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The Civil War – 150 Years Ago “Opening Salvo” by Fergus M. Bordewich Smithsonian April 2011 pg 76 How would the United States resolve the clash between.

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Presentation on theme: "The Civil War – 150 Years Ago “Opening Salvo” by Fergus M. Bordewich Smithsonian April 2011 pg 76 How would the United States resolve the clash between."— Presentation transcript:

1 The Civil War – 150 Years Ago “Opening Salvo” by Fergus M. Bordewich Smithsonian April 2011 pg 76 How would the United States resolve the clash between its founding ideals and slavery. The explosive answer came on April 12, 1861 when Confederate forces opened fire on Fort Sumter in Charleston Harbor.

2 On the afternoon of April 11, 1861, a small boat flying a white flag pushed off from the tip of the narrow peninsula surrounding the city of Charleston. The vessel carried three envoys representing the Confederate States government, established in Montgomery, Alabama, two months before. Slaves rowed the passengers the nearly three and a half miles across the harbor to the looming hulk of Fort Sumter, where Lt. Jefferson C. Davis of the U.S. Army - no relation to the newly installed president of the Confederacy – met the arriving delegation. Davis led the envoys to the fort’s commander, Maj. Robert Anderson, who had been holed up there since just after Christmas with a tiny garrison of 87 officers and enlisted men – the last precarious symbol of federal power in passionately secessionist South Carolina. The Confederates demanded immediate evacuation of the fort. However, they promised safe transport out of Charleston for Anderson and his men, who would be permitted to carry their weapons and personal property and to salute the Stars and Stripes, which, the Confederates acknowledged, “You have upheld so long…under the most trying circumstances.” Anderson thanked them for such “fair, manly, and courteous terms.” Yet he stated, “It is a demand with which I regret that my sense of honor, and of my obligation to my Government, prevent my compliance.“ Anderson added grimly that he would be starved out in a few days – if the Confederate cannon that ringed the harbor didn’t batter him to pieces first. As the envoys departed and the sound of their oars faded away across the gunmetal-gray water, Anderson knew that civil war was probably only hours away

3 GHR for Vocabulary In line2, highlight the word that describes an area of land almost completely surrounded by water except for an isthmus connecting it with the mainland. In line 3, highlight the term describing messengers or representatives. In line 3, highlight the word that explains when something is started or begun. In line 5, highlight the words that describe the fort. In line 5, highlight the abbreviation for a lieutenant. In line 7. highlight the two words describing the arriving Confederates. In line 7, highlight the abbreviation for Major. In line 8, highlight the word that means a body of troops stationed in a fortified place. In line 9, highlight the word that describes those who volunteered. Power of the government in Washington D.C. was slim in the south. Highlight the word in line 9 that describes the situation as uncertain; unstable; insecure. In line 10, highlight the word that means in favor of withdrawing or leaving. In line 14, the Confederates recognize the authority, validity of the Stars and Stripes. Highlight the word that describes that recognition. In line 17, highlight the word that means something by which a person is bound to do certain things, and which arises out of a sense of duty. In line 17, highlight the word that describes giving in or yielding readily to others.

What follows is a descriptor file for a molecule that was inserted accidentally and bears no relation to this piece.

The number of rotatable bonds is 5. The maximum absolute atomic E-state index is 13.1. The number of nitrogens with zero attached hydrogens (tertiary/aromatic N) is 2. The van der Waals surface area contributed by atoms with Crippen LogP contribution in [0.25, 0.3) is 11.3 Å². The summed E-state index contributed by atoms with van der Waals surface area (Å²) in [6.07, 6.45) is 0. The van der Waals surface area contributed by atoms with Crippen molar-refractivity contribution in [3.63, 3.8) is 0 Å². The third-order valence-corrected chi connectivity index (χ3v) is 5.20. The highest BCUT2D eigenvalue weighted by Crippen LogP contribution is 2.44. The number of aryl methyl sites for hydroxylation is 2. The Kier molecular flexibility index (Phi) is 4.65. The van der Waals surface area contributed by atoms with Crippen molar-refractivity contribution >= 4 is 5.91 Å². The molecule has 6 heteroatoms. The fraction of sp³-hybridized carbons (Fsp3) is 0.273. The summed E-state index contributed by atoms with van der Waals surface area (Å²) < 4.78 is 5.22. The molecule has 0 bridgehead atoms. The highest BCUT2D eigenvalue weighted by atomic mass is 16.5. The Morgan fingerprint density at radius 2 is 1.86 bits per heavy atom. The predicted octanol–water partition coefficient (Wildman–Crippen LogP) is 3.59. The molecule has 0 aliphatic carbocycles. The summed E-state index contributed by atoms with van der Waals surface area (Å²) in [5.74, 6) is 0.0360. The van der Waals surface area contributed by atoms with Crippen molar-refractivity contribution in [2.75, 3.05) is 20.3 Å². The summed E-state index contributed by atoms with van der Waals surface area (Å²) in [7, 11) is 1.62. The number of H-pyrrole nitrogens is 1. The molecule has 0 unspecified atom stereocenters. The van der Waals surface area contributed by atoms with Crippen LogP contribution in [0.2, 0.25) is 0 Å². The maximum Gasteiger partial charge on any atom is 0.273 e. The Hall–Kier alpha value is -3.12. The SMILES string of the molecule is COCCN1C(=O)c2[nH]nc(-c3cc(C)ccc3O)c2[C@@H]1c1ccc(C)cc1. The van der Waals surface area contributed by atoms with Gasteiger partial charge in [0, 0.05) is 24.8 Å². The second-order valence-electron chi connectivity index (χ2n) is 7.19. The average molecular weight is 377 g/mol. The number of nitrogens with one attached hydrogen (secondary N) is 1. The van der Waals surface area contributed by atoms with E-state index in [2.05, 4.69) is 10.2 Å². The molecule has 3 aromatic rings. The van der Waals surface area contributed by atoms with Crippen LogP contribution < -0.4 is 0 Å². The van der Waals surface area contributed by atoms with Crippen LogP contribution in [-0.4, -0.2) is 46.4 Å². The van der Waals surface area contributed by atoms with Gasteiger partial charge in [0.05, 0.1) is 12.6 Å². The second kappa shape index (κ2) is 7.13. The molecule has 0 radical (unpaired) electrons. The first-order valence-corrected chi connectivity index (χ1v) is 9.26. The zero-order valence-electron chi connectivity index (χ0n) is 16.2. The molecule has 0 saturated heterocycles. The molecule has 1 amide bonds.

4 On the afternoon of April 11, 1861, a small boat flying a white flag pushed off from the tip of the narrow peninsula surrounding the city of Charleston. The vessel carried three envoys representing the Confederate States government, established in Montgomery, Alabama, two months before. Slaves rowed the passengers the nearly three and a half miles across the harbor to the looming hulk of Fort Sumter, where Lt. Jefferson C. Davis of the U.S. Army - no relation to the newly installed president of the Confederacy – met the arriving delegation. Davis led the envoys to the fort’s commander, Maj. Robert Anderson, who had been holed up there since just after Christmas with a tiny garrison of 87 officers and enlisted men – the last precarious symbol of federal power in passionately secessionist South Carolina. The Confederates demanded immediate evacuation of the fort. However, they promised safe transport out of Charleston for Anderson and his men, who would be permitted to carry their weapons and personal property and to salute the Stars and Stripes, which, the Confederates acknowledged, “You have upheld so long…under the most trying circumstances.” Anderson thanked them for such “fair, manly, and courteous terms.” Yet he stated, “It is a demand with which I regret that my sense of honor, and of my obligation to my Government, prevent my compliance. “ Anderson added grimly that he would be starved out in a few days – if the Confederate cannon that ringed the harbor didn’t batter him to pieces first. As the envoys departed and the sound of their oars faded away across the gunmetal-gray water, Anderson knew that civil war was probably only hours away

5 GHR for summary… In line 1 highlight the date this event begins. In line 1 highlight what the small boat was flying. In line 3, highlight whom the envoys were representing. In lines 3 and 4, highlight where and when the Confederate States were established. In line 4, highlight who rowed the envoys across to Fort Sumter. In line 6, highlight the name of the army occupying Fort Sumter. In line 8, highlight how long the soldiers had been holed up at Fort Sumter. In line 8, highlight how many officers and enlisted men were at Fort Sumter. In line 11, highlight what the Confederates demanded. In lines 12 and 13, highlight what the Confederates offered. In lines 16 and 17, highlight Maj. Anderson’s response. In line 18, highlight what Anderson said would happen in a few days. In lines 20 and 21, highlight what knew was probably only hours away.